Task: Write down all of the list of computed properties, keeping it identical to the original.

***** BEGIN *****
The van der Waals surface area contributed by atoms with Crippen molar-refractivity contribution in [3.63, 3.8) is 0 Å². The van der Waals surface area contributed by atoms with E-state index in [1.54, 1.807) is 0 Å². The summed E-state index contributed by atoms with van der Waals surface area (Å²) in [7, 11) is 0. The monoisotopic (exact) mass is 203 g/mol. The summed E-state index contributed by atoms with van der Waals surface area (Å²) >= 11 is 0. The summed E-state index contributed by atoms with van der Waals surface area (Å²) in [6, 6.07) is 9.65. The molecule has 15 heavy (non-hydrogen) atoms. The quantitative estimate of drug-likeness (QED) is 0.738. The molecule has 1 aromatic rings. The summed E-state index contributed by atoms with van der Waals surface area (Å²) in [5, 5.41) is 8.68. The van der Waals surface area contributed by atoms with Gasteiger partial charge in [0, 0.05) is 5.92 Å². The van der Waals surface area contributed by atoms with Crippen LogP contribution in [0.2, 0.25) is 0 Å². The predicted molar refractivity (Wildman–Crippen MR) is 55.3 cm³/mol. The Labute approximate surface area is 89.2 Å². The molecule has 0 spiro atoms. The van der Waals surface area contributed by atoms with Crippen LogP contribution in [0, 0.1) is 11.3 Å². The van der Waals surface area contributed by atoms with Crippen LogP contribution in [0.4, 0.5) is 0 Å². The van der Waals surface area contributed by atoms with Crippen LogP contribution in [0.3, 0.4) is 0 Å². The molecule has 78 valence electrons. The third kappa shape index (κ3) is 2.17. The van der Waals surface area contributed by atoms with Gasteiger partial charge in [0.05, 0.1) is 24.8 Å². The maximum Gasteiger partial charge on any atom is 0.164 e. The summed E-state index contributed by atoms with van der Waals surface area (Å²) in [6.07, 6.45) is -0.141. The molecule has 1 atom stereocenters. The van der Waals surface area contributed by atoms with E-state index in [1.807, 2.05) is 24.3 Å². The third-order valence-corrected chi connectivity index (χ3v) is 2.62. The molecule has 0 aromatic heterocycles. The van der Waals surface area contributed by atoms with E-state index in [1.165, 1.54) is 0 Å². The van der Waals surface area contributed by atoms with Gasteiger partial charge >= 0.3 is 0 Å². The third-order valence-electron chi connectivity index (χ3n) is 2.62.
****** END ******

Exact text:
The van der Waals surface area contributed by atoms with Crippen molar-refractivity contribution in [3.63, 3.8) is 0 Å². The van der Waals surface area contributed by atoms with E-state index in [1.54, 1.807) is 0 Å². The summed E-state index contributed by atoms with van der Waals surface area (Å²) in [7, 11) is 0. The monoisotopic (exact) mass is 203 g/mol. The summed E-state index contributed by atoms with van der Waals surface area (Å²) >= 11 is 0. The summed E-state index contributed by atoms with van der Waals surface area (Å²) in [6, 6.07) is 9.65. The molecule has 15 heavy (non-hydrogen) atoms. The quantitative estimate of drug-likeness (QED) is 0.738. The molecule has 1 aromatic rings. The summed E-state index contributed by atoms with van der Waals surface area (Å²) in [5, 5.41) is 8.68. The van der Waals surface area contributed by atoms with Gasteiger partial charge in [0, 0.05) is 5.92 Å². The van der Waals surface area contributed by atoms with Crippen LogP contribution in [0.2, 0.25) is 0 Å². The predicted molar refractivity (Wildman–Crippen MR) is 55.3 cm³/mol. The Labute approximate surface area is 89.2 Å². The molecule has 0 spiro atoms. The van der Waals surface area contributed by atoms with Crippen LogP contribution in [0, 0.1) is 11.3 Å². The van der Waals surface area contributed by atoms with Crippen LogP contribution in [0.4, 0.5) is 0 Å². The van der Waals surface area contributed by atoms with Crippen LogP contribution in [0.3, 0.4) is 0 Å². The molecule has 78 valence electrons. The third kappa shape index (κ3) is 2.17. The van der Waals surface area contributed by atoms with Gasteiger partial charge in [0.05, 0.1) is 24.8 Å². The maximum Gasteiger partial charge on any atom is 0.164 e. The summed E-state index contributed by atoms with van der Waals surface area (Å²) in [6.07, 6.45) is -0.141. The molecule has 1 atom stereocenters. The van der Waals surface area contributed by atoms with E-state index in [1.807, 2.05) is 24.3 Å². The third-order valence-corrected chi connectivity index (χ3v) is 2.62. The molecule has 0 aromatic heterocycles. The van der Waals surface area contributed by atoms with E-state index in [1.165, 1.54) is 0 Å². The van der Waals surface area contributed by atoms with Gasteiger partial charge >= 0.3 is 0 Å². The third-order valence-electron chi connectivity index (χ3n) is 2.62.